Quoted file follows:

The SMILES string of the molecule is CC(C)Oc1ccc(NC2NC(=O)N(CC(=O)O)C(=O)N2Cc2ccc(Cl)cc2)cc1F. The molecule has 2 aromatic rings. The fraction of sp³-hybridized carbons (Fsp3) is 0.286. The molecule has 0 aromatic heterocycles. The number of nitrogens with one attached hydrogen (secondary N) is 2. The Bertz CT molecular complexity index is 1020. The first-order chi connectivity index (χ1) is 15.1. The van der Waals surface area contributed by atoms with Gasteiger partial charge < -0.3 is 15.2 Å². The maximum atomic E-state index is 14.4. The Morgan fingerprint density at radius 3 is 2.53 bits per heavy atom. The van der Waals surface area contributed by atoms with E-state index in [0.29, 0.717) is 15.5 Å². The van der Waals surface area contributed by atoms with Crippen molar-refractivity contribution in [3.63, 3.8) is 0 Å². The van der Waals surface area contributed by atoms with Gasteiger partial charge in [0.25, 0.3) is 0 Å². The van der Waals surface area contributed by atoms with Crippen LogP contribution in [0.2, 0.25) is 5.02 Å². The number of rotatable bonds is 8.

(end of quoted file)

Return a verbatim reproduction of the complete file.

The SMILES string of the molecule is CC(C)Oc1ccc(NC2NC(=O)N(CC(=O)O)C(=O)N2Cc2ccc(Cl)cc2)cc1F. The molecule has 2 aromatic rings. The fraction of sp³-hybridized carbons (Fsp3) is 0.286. The molecule has 0 aromatic heterocycles. The number of nitrogens with one attached hydrogen (secondary N) is 2. The Bertz CT molecular complexity index is 1020. The first-order chi connectivity index (χ1) is 15.1. The van der Waals surface area contributed by atoms with Gasteiger partial charge < -0.3 is 15.2 Å². The maximum atomic E-state index is 14.4. The Morgan fingerprint density at radius 3 is 2.53 bits per heavy atom. The van der Waals surface area contributed by atoms with E-state index in [0.29, 0.717) is 15.5 Å². The van der Waals surface area contributed by atoms with Crippen molar-refractivity contribution in [3.63, 3.8) is 0 Å². The van der Waals surface area contributed by atoms with Gasteiger partial charge in [0.25, 0.3) is 0 Å². The van der Waals surface area contributed by atoms with Crippen LogP contribution in [0.2, 0.25) is 5.02 Å². The number of rotatable bonds is 8.